The superintendent of Worcester County Public Schools announced a phased-in reopening plan outside the Worcester County Board of Education building Thursday.
There are four stages in total.
Superintendent Louis Taylor says the school district has spent weeks trying to come up with the best way to reopen – and they’ve decided on a phased in approach that starts with a virtual format. “Worcester County public schools will begin the school year in stage one on September 8th with all students engaging in distance-learning,” said Superintendent Taylor.
The distance learning in stage one will be done virtually. Worcester County Board of Education president Eric Cropper says every two weeks the district will decide whether or not they’re ready to move onto the next stage. “Every two weeks will reevaluate where we are. It’s all about the safety of the kids, the teachers, the administrators, support staff,” said Cropper.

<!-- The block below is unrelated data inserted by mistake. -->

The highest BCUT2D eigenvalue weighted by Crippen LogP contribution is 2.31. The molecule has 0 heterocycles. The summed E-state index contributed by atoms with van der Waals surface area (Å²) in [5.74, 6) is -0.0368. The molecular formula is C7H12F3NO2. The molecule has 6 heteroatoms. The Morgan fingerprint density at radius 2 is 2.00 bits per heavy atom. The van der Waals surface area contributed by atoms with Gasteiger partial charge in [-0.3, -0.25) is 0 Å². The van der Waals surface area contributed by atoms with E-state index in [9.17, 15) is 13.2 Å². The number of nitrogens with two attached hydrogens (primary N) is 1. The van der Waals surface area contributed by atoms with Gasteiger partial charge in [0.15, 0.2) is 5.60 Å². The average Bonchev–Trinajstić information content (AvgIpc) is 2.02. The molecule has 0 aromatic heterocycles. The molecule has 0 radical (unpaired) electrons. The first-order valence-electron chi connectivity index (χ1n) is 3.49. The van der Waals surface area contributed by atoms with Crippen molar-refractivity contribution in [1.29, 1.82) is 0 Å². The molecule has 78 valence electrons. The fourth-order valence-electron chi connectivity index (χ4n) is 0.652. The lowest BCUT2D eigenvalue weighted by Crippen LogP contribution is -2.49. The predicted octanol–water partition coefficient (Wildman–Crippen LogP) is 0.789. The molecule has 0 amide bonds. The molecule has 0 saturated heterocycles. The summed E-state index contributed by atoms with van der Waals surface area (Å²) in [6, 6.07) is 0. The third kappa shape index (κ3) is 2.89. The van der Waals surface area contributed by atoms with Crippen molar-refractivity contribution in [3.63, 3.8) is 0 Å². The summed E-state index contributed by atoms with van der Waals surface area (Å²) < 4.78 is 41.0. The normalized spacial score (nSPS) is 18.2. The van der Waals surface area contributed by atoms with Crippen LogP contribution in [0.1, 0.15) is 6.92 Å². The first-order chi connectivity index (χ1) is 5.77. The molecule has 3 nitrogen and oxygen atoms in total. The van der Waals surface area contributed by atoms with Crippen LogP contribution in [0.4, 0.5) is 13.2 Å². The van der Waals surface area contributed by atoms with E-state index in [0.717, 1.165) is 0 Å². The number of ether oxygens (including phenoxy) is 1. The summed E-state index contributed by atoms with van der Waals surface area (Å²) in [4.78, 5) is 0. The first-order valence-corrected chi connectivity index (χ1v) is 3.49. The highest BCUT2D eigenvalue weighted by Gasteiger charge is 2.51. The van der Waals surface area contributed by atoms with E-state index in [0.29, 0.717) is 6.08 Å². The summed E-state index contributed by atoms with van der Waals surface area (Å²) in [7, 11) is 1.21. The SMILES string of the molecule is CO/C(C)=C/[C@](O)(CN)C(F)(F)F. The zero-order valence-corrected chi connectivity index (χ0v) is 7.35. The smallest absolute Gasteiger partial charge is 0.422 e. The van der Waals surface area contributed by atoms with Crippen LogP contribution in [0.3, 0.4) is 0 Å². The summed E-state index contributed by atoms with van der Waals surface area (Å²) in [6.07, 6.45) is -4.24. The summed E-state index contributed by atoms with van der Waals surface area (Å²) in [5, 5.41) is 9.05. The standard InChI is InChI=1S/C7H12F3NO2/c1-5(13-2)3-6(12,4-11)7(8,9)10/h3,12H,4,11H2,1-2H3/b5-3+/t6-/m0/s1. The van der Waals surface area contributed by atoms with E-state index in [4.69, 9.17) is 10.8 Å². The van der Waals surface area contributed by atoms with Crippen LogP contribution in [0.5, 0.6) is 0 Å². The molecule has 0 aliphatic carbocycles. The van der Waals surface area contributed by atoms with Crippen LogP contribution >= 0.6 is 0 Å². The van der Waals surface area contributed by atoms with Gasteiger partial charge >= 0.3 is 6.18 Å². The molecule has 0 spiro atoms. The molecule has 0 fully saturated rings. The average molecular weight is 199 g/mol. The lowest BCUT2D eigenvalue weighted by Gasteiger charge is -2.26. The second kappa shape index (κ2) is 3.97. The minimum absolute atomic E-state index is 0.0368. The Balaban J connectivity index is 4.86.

Stage two allows small, targeted groups of students to return back to school. Superintendent Taylor says the groups of students include those who might have problems connecting to the internet – and those whose parents feel should be around their peers. “We have students who have some concerns with their learning process. We have some concerns with the emotional well-being of our young people,” said Superintendent Taylor.
Stage three implements “A days” and “B days” – which is a hybrid model between distance learning and in person instruction. Lastly stage four allows all students back into the schools – if their parents choose to allow them to do so. “It’s a tight-knit community and everybody is respectful of everyone’s opinions. Me personally – I’ve got three kids in the school system. So for me it’s more than just a board member making decisions,” said Cropper.
Cropper says that the board and superintendent’s office have been working closely to get community input on how to reopen. “Safety of the kids and teachers and support staff – making sure that everybody has a voice. As an elected board member I’m out in the community – and I hear both sides of the conversation,” said Cropper.
Superintendent Taylor also said that the plan was modeled after the approach taken with summer school academies. He says it’s been successful for summer school – and is confident that it’s the right idea for the regular school year.